Author Notes

Alan Grant played football under Tyrone Willingham at Stanford in the late eighties, was drafted by the Indianapolis Colts, and played five seasons as a defensive back for the 49ers, Bengals, and Redskins. He spent the 2002 football season with Notre Dame, attending practices, team meetings, strategy sessions, and games. He writes for ESPN's Web site and ESPN The Magazine

Reviews 3

Booklist Review

The football team at Notre Dame, once among the best in the country, has had a rough couple of decades. After slipping lower and lower in the standings, the team was badly in need of a boost. Enter Tyrone Willingham, the school's first black football coach. Against heavy odds and the preconceptions of a lot of people, Willingham led the team to 10 victories in 2002 and an appearance in a major bowl game. If the Fighting Irish haven't quite been restored to their Rockne-era glory, they have certainly made remarkable strides in just one season. Written by a sportswriter and former footballer who played under Willingham in the late 1980s, this account follows the Irish through the 2002 season. The game-by-game reports are standard sports fare, but the portrait of Willingham is more memorable. Grant captures the excitement of college football through the lens of a man whose love of the game, whose sheer exuberance in the face of often-daunting odds, brought an entire team, if not an entire school, back to life. --David Pitt Copyright 2003 Booklist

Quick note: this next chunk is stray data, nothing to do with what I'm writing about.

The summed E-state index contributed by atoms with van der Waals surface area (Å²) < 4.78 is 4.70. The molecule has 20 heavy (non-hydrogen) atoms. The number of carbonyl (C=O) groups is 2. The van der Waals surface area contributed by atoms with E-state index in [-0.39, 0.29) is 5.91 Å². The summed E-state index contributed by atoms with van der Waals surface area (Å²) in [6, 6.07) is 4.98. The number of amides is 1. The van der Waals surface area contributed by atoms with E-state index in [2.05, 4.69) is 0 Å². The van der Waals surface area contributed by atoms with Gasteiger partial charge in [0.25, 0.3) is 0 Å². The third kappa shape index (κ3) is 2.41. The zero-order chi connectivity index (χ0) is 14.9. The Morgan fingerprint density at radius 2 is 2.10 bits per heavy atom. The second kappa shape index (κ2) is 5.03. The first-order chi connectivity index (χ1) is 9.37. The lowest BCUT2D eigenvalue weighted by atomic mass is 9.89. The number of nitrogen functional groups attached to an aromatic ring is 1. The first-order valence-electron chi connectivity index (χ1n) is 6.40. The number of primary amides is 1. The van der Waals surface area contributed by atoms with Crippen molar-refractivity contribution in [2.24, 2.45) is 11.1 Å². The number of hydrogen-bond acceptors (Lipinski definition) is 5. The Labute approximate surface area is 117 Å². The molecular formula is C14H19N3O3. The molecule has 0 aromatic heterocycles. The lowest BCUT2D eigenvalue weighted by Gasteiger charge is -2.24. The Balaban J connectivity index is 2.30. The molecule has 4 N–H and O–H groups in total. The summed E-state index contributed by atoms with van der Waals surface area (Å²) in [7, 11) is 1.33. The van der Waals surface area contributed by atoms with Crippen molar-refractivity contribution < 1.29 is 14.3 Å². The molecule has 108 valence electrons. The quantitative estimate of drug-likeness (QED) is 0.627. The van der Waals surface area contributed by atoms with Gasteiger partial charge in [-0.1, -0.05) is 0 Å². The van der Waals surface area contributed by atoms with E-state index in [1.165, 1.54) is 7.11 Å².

Publisher's Weekly Review